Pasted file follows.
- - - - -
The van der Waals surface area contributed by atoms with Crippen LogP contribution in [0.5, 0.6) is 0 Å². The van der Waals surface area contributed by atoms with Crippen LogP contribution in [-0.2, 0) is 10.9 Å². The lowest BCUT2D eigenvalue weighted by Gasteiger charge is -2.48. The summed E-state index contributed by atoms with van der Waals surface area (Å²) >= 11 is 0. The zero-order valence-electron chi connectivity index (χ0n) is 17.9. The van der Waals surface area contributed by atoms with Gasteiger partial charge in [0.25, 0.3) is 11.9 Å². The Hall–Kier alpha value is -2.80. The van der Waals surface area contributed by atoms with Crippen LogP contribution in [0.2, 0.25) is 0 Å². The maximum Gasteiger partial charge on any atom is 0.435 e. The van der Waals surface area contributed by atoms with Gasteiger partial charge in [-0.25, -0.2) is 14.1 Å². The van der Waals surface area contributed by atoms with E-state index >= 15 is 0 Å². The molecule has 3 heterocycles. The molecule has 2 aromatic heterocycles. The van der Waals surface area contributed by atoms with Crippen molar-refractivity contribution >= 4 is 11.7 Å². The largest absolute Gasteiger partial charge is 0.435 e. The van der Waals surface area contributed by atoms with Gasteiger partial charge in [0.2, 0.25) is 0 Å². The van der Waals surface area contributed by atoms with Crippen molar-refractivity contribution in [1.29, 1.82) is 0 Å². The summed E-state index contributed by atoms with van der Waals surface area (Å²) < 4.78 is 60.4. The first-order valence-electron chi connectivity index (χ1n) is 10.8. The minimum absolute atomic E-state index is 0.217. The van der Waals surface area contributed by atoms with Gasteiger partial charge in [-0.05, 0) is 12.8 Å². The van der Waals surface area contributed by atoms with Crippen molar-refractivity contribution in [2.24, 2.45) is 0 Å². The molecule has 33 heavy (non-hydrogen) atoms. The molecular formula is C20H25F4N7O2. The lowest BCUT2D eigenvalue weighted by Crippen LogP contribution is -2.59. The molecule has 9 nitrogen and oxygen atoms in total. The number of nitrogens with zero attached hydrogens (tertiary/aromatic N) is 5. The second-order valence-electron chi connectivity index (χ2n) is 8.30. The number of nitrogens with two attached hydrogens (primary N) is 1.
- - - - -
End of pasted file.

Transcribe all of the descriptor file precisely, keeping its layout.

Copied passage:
The van der Waals surface area contributed by atoms with Crippen LogP contribution in [0.5, 0.6) is 0 Å². The van der Waals surface area contributed by atoms with Crippen LogP contribution in [-0.2, 0) is 10.9 Å². The lowest BCUT2D eigenvalue weighted by Gasteiger charge is -2.48. The summed E-state index contributed by atoms with van der Waals surface area (Å²) >= 11 is 0. The zero-order valence-electron chi connectivity index (χ0n) is 17.9. The van der Waals surface area contributed by atoms with Gasteiger partial charge in [0.25, 0.3) is 11.9 Å². The Hall–Kier alpha value is -2.80. The van der Waals surface area contributed by atoms with Crippen LogP contribution in [0.2, 0.25) is 0 Å². The maximum Gasteiger partial charge on any atom is 0.435 e. The van der Waals surface area contributed by atoms with Gasteiger partial charge in [-0.25, -0.2) is 14.1 Å². The van der Waals surface area contributed by atoms with E-state index >= 15 is 0 Å². The molecule has 3 heterocycles. The molecule has 2 aromatic heterocycles. The van der Waals surface area contributed by atoms with Crippen molar-refractivity contribution >= 4 is 11.7 Å². The largest absolute Gasteiger partial charge is 0.435 e. The van der Waals surface area contributed by atoms with Gasteiger partial charge in [0.2, 0.25) is 0 Å². The van der Waals surface area contributed by atoms with Crippen molar-refractivity contribution in [1.29, 1.82) is 0 Å². The summed E-state index contributed by atoms with van der Waals surface area (Å²) < 4.78 is 60.4. The first-order valence-electron chi connectivity index (χ1n) is 10.8. The minimum absolute atomic E-state index is 0.217. The van der Waals surface area contributed by atoms with Gasteiger partial charge in [-0.05, 0) is 12.8 Å². The van der Waals surface area contributed by atoms with Crippen molar-refractivity contribution in [2.24, 2.45) is 0 Å². The molecule has 33 heavy (non-hydrogen) atoms. The molecular formula is C20H25F4N7O2. The lowest BCUT2D eigenvalue weighted by Crippen LogP contribution is -2.59. The molecule has 9 nitrogen and oxygen atoms in total. The number of nitrogens with zero attached hydrogens (tertiary/aromatic N) is 5. The second-order valence-electron chi connectivity index (χ2n) is 8.30. The number of nitrogens with two attached hydrogens (primary N) is 1.